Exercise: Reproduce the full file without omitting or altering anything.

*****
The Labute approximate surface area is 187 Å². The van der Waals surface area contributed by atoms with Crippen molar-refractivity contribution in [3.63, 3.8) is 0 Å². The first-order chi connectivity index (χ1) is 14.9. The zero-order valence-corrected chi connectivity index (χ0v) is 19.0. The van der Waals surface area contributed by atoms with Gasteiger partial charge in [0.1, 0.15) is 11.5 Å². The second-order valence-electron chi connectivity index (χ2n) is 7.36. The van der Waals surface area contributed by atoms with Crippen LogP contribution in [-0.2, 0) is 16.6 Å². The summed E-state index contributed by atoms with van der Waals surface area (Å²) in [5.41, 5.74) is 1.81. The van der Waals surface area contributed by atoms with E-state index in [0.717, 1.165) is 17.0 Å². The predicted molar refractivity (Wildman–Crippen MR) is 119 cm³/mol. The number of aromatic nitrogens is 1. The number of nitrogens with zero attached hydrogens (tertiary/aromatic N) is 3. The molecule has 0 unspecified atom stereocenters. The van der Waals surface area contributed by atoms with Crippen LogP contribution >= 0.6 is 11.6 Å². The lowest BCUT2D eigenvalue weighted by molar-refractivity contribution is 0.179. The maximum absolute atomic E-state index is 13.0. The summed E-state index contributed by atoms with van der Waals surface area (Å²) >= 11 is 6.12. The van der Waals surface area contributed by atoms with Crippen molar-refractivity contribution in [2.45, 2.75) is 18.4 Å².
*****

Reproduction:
The Labute approximate surface area is 187 Å². The van der Waals surface area contributed by atoms with Crippen molar-refractivity contribution in [3.63, 3.8) is 0 Å². The first-order chi connectivity index (χ1) is 14.9. The zero-order valence-corrected chi connectivity index (χ0v) is 19.0. The van der Waals surface area contributed by atoms with Gasteiger partial charge in [0.1, 0.15) is 11.5 Å². The second-order valence-electron chi connectivity index (χ2n) is 7.36. The van der Waals surface area contributed by atoms with Crippen LogP contribution in [-0.2, 0) is 16.6 Å². The summed E-state index contributed by atoms with van der Waals surface area (Å²) in [5.41, 5.74) is 1.81. The van der Waals surface area contributed by atoms with E-state index in [0.717, 1.165) is 17.0 Å². The predicted molar refractivity (Wildman–Crippen MR) is 119 cm³/mol. The number of aromatic nitrogens is 1. The number of nitrogens with zero attached hydrogens (tertiary/aromatic N) is 3. The molecule has 0 unspecified atom stereocenters. The van der Waals surface area contributed by atoms with Crippen LogP contribution >= 0.6 is 11.6 Å². The lowest BCUT2D eigenvalue weighted by molar-refractivity contribution is 0.179. The maximum absolute atomic E-state index is 13.0. The summed E-state index contributed by atoms with van der Waals surface area (Å²) >= 11 is 6.12. The van der Waals surface area contributed by atoms with Crippen molar-refractivity contribution in [2.45, 2.75) is 18.4 Å².